Yesterday, I was taking a walk and this story (parable? fable?) came to me out of nowhere so I came home and wrote it all down, and it made me feel brave and hopeful.
Once upon a time there was a town that had fallen into horrible disrepair. The houses were crumbling from neglect, enormous potholes had rendered the roads nearly undrivable, lewd graffiti covered every square inch of the great town hall, the air reeked of sewage, and the litter on the beach and in the parks was nearly two feet deep.
A growing sense of foreboding had settled into every crack and crevice of the community. Tensions were high and neighbors began turning on one another, sometimes violently, pointing fingers accusatorily:
“YOU caused this with your rusted-out car parts all piled in heaps in your driveway!”
“No, YOU started this mess with your overflowing toilets and garbage bins!”
Town officials wrung their hands and scratched their heads; how could they even begin to tackle a problem so large and so all-encompassing when their citizens fought them—and each other—on every minute proposal and new legislation? Every day, the pothole-ridden streets were occupied with varying groups of protestors carrying signs covered in obscenity-laced slogans shouting at the top of their lungs, their passionate and vitriolic accusations indistinguishable from the passionate and vitriolic responses of the opposing group protesting across from them. Meanwhile, the town kept getting more and more polluted with hate and filth.
In the midst of this chaos and devastation lived a middle-aged woman named Joy in a two-bedroom ranch that used to be a dignified shade of dark blue until all of the paint peeled off, leaving the wood beneath exposed and vulnerable to water damage. Her home smelled of mildew, and mold climbed up her walls. Her yard, trash-laden and overgrown, looked just like her neighbors’. Each morning, Joy would shuffle into her cluttered kitchen and turn on her radio and television, letting the noise of news updates and talk shows fill the silence, as well as her own soul with outrage, dejection, and dread. And then one morning . . . she didn’t. On that morning, Joy mindlessly reached for the remote, as per usual, but then, for one split second, thought she heard a voice from deep within her own head whispering, “Not today Joy; put it down,” and she did.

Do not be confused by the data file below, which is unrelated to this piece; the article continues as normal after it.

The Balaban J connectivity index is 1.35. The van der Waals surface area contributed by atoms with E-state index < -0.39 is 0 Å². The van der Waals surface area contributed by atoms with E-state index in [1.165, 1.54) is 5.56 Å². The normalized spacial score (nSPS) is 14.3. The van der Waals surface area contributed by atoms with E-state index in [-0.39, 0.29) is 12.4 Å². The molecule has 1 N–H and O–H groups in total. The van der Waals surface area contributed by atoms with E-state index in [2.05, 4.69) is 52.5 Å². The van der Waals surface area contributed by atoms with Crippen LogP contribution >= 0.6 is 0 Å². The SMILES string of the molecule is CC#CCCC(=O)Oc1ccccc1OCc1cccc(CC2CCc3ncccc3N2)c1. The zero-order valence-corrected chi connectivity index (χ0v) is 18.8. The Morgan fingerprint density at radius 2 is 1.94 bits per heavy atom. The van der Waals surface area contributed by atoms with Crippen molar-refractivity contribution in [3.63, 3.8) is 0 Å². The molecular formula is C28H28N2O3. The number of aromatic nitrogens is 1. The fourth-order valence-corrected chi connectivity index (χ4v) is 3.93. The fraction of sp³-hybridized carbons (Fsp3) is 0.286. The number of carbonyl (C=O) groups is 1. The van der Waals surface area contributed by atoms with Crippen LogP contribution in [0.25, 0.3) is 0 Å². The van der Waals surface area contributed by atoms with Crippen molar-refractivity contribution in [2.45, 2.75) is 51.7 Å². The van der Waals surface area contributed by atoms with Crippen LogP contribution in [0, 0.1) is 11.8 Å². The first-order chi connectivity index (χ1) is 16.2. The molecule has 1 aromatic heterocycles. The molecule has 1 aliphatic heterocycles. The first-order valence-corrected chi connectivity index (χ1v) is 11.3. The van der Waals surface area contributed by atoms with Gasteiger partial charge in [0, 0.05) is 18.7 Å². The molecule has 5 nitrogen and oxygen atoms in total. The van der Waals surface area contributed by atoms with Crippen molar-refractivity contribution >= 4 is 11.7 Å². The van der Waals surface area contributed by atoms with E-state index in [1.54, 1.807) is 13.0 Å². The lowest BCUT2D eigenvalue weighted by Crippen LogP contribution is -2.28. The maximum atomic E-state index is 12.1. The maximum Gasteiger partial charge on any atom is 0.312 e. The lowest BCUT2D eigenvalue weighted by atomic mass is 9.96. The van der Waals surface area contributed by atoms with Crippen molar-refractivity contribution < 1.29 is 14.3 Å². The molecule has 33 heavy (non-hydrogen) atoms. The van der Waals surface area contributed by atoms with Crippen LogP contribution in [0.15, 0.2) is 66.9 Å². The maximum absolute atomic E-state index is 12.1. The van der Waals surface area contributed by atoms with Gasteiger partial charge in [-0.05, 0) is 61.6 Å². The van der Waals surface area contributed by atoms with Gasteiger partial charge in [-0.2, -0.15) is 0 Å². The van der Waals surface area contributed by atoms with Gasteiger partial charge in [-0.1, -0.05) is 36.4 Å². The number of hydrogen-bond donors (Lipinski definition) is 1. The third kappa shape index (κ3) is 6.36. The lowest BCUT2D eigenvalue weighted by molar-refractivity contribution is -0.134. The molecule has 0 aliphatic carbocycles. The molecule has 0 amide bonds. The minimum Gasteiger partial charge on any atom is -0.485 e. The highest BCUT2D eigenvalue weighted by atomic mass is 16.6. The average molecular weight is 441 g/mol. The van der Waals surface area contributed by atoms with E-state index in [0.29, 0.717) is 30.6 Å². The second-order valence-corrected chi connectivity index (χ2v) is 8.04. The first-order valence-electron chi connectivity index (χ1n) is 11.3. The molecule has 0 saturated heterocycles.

The silence was unnerving at first; it made her feel lost and disconnected. Everything in her wanted to run from it and drown it out with any and all kinds of distractions, but by some small miracle, she kept herself from caving, though she had come dangerously close when the silence began to stir up within her questions and longings that had thus far lain dormant. The next day, she again put down the remote and entered the silence; though she feared what it might reveal, her curiosity propelled her forward. Those forming questions: they intrigued her. “Could there be more to life than this?”
Over the next week or so, what Joy discovered in the quiet was a kind of awakening, an awareness of something bigger than the chaos all around her—or maybe beyond it. It was hard to describe. It wasn’t an answer or explanation, per say, as much as an invitation to enter a whole new reality, to dwell in an alternative existence, one unbound by time, logic, and even death, without ever leaving her current home or circumstances. In the silence, God drew near, and God was Love, Life, and Light.
This new reality Joy called “Hope,” and in Hope, Joy’s eyes were opened to all new possibilities where before there were only doubts, fears, and resentments. Hope encouraged Joy to move the junk from off her lawn and to begin to weed her flower beds, even as the mayhem in her town raged on. The utter delight she felt from this small first attempt at cleaning up her own mess, her own little corner of the world, inspired her to keep at it. The next afternoon, she swept her porch, then washed her windows, humming as she went a brand new song that had risen up and bubbled over in her heart.